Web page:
Children often have difficulty expressing complex emotions because they don’t have the language for it. As a result, they might express these emotions nonverbally by acting out, crying, or isolating themselves from social experiences. More often than not, these emotional expressions are undesirable within our social construct. As parents, we don’t enjoy seeing our children angry, sad, or lonely, and our instinct might be to find a quick-fix to mitigate the situation at hand by using one of our most readily available coping mechanisms: food.
We all know that bicycling is a great form of physical activity and a cost effective mode of transportation. But despite the many benefits of bicycling, bad driving, poor infrastructure, and dangerous roads are some of the top reasons we don’t see more bicycles on the road than we do cars. Unless you’ve received a comprehensive bicycling safety and competence training (like our CYCLE Kids program), coupled with practice and experience, bicycling around town can be a daunting experience!
May is Mental Health Awareness month, and as a health and wellness website, our resources extend beyond physical health, they include mental and emotional health as well. About 5 percent of children suffer from depression. Children who are under stress, experience trouble paying attention and learning, or have an existing anxiety disorder, are at greater risk.
Do you love the taste of pancakes but dread making them? If you’re impatient, clumsy, and hungry, it’s likely you avoid this cooking task at all costs. Today’s your lucky day because we have a magical recipe for flip-less pancakes. They take less time, less coordination, and are pretty much foolproof! All you need is some pancake batter, an extra egg, your favorite mix-ins, and a muffin tin. Check out our recipe.
You can’t turn on the news, go onto social media, or stroll through the grocery store without seeing extreme health claims made in favor of, or against, certain foods and diets. With new nutrition “buzz” words popping up everyday, it’s hard to separate fact from fiction. We want to help you be a smart consumer and learn how to make sound, educated choices when it comes to you and your family’s health. So, what buzz words should signal a red flag? Here are our top 7:
For a long time, calorie counting seemed to be the gold standard for determining the nutritional value of a food. You’ve probably heard that our diet can be summed up in one simple equation: calories in equals calories out. This equation has been reinforced time and time again, especially in grocery stores and fast food chains. You often see our favorite snack food available in lower calorie varieties, with exciting claims such as “now with 20% fewer calories!” printed on the front of the package. Also, it’s probably not difficult to cite calorie counts of our favorite fast food menu items. Since calorie labeling isn’t going away anytime soon, I’d like to make sure you’re armed with some sound “calorie” education, that can hopefully help you feel more confident when making food choices. Here are 7 things you need to know:
Working as a Registered Dietitian, a lot of people think I help my clients measure portion sizes, count calories, and drop pounds quickly. I have to say, I’m really happy that’s not the case! Instead of putting my clients on diets and strict meal plans, I spend most of my time helping them tap into their internal cues by practicing Intuitive Eating. If right about now you’re thinking, “what in the world is Intuitive Eating?” you’re going to love this introduction!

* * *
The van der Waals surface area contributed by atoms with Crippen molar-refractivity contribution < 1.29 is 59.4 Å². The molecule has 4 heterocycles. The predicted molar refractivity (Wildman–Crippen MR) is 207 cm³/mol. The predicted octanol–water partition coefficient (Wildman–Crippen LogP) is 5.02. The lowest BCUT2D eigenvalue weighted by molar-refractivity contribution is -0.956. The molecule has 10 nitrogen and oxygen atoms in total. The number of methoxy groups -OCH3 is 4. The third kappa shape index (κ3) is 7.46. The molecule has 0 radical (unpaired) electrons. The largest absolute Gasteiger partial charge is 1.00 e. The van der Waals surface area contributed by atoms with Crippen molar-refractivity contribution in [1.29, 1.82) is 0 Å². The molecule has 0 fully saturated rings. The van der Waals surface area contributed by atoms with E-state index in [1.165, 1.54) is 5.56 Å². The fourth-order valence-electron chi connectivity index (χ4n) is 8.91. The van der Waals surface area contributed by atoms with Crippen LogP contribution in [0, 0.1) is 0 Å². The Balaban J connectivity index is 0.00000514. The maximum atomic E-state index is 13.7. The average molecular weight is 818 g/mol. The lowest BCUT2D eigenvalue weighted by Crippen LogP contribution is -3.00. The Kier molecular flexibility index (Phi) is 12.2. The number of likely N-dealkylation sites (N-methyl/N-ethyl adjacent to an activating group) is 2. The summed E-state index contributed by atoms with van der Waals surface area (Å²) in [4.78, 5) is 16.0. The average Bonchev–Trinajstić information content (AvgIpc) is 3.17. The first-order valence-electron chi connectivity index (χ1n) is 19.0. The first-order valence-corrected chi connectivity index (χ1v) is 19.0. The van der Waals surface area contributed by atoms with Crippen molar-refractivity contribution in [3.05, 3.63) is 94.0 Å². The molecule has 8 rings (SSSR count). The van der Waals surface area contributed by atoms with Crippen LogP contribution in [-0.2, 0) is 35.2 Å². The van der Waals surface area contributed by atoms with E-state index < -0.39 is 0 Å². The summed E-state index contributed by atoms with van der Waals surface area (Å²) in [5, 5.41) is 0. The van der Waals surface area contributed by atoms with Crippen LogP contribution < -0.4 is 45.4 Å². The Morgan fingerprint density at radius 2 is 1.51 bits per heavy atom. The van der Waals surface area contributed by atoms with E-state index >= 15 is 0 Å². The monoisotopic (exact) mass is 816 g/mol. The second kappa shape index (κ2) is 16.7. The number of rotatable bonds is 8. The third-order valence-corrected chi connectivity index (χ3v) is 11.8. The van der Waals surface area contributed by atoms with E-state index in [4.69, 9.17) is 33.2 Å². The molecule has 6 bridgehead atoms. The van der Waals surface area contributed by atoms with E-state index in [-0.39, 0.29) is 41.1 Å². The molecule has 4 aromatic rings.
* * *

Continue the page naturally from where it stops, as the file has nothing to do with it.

If you’re like us, you love the idea of meditation, but just can’t sit still long enough to really reap the benefits. Most of us here at CYCLE Kids just can’t sit still. Most of us sit on exercise balls just to incorporate more movement while we are working at our desks! If this sounds like you (or your child), we have some good news. You actually don’t have to sit still in order to meditate.
Sure, there are benefits to sitting still, turning off all distractions, and spending a few moments with your thoughts, but you can actually achieve a lot of the same feelings of calmness, peacefulness, and rejuvenation from simply practicing mindfulness throughout your day, even when riding your bike.
This week marks the first full week of spring, and here in New England, we couldn’t be more excited! Not only does it mean warmer weather, but it also means local, fresh vegetables that normally hide out in the cold, winter months. Today we’re excited to share four dietitian approved Spring inspired recipes that are packed with our favorite, seasonal produce.
While you might have read a lot of media scares telling you to avoid sugar at all costs, unfortunately there’s not a whole lot of research to support those claims. Before we get into the ins and outs of sugar, let’s have a quick (and simple) nutrition lesson.
Carbohydrates are a macronutrient, made up Carbon + Hydrogen + Water (hence the word, carbo-hydrate). It’s common to see this word and the term “sugar” used interchangeably, as carbohydrates are made up of a variety of sugar (chemical term: saccharide) molecules. In short, carbohydrates are the building blocks of most plant-based foods.
All carbohydrates are made up of sugars. Examples of these are things like grains (rice, breads, pastas, flours), beans, fruits, even vegetables and milk. These foods contain naturally occurring sugars, meaning they don’t have any “added sugar”. Foods like cookies, candy, and cakes contain added sugar, which can be in the form of table sugar, honey, maple syrup, and corn syrup. For the sake of this article, we are going to use the term carbohydrate as an umbrella term for all of these foods.
Now that you know the basics, we have some simple tips when it comes to navigating sugar in the house: